Data Protection Review Moves On
The last three months have been crucial in the ongoing review of the data protection framework and efamro has been right at the heart of activities.
There has much discussion about what the legislation should become with Vice President Reding and Peter Hustinx leading the debate.In public comments
, Vice President Reding placed particular emphasis on the “right to be forgotten”, focussing on personal data held on social networking sites. In contrast European Data Protection Supervisor (EDPS) Peter Hustinx championed
a new accountability principle, which would require data controllers to demonstrate compliance with data protection law, including the requirement to appoint a Data Protection Officer.
These comments were brought into focus when on 4 November, the Commission set out its formal position, publishing its Communication
setting out key areas where it believes changes to the framework should be investigated. As expected the Commission’s focus was on the area of harmonisation and clarification of areas of difference between Member States. At the end of last year efamro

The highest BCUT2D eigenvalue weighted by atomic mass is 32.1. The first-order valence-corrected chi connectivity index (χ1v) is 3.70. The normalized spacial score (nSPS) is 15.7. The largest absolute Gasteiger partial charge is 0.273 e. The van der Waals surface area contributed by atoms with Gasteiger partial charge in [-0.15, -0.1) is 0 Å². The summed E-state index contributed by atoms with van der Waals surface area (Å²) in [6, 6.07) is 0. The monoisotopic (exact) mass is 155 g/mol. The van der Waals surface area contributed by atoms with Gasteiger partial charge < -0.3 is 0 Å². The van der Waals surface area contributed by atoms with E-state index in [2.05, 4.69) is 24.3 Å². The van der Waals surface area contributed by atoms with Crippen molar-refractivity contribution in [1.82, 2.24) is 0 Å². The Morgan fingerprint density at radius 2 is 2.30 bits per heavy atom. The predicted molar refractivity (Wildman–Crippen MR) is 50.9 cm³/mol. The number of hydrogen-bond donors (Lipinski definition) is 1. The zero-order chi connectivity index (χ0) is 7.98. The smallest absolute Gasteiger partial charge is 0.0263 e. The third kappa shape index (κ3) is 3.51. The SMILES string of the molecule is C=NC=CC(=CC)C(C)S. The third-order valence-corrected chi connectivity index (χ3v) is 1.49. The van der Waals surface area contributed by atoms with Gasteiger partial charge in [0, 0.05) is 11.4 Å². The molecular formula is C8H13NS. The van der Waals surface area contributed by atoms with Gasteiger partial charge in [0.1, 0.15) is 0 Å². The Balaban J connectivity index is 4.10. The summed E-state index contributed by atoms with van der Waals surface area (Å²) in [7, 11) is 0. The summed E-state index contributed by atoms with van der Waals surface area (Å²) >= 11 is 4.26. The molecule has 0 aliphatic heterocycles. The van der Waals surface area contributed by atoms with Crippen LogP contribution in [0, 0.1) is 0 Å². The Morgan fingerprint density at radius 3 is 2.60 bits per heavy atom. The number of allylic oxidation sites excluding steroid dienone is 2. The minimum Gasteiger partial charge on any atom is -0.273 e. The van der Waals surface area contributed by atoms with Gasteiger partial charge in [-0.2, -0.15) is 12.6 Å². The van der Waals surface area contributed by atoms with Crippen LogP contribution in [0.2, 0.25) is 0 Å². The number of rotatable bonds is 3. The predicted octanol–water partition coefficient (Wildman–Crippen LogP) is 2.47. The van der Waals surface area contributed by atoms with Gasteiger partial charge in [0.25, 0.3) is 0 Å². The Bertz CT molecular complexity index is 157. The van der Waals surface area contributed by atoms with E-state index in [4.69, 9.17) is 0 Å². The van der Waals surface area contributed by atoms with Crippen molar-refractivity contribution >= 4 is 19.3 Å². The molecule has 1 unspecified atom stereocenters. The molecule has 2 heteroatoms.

and ESOMAR consulted with the sector and prepared a robust response to the key issues within the review. In January, efamro
, with ESOMAR, submitted its views
to Europe on the Communication, acknowledging that the principles set out in Directive 95/46/EC are still relevant but that greater cross-border consistency is required. Any changes should however be proportionate to the matters of concern, should take the public interest into account and should not hinder business growth. In concert with the formal submission, efamro
met with Peter Hustinx, EDPS, following on from an earlier meeting with Marie-Hélène Boulanger, Head of Data Protection at DG Justice. These contacts are essential to ensure the concerns of market social and opinion research are listened to and any unintended consequences of the data protection review are minimised.
It is expected that the Commission will publish its legislative proposal during the summer of 2011. In the meantime efamro will continue to make the case for research, meeting with key stakeholders including sounding out MEPs who could support the research position once any revised legislation reaches the vital Parliament stage.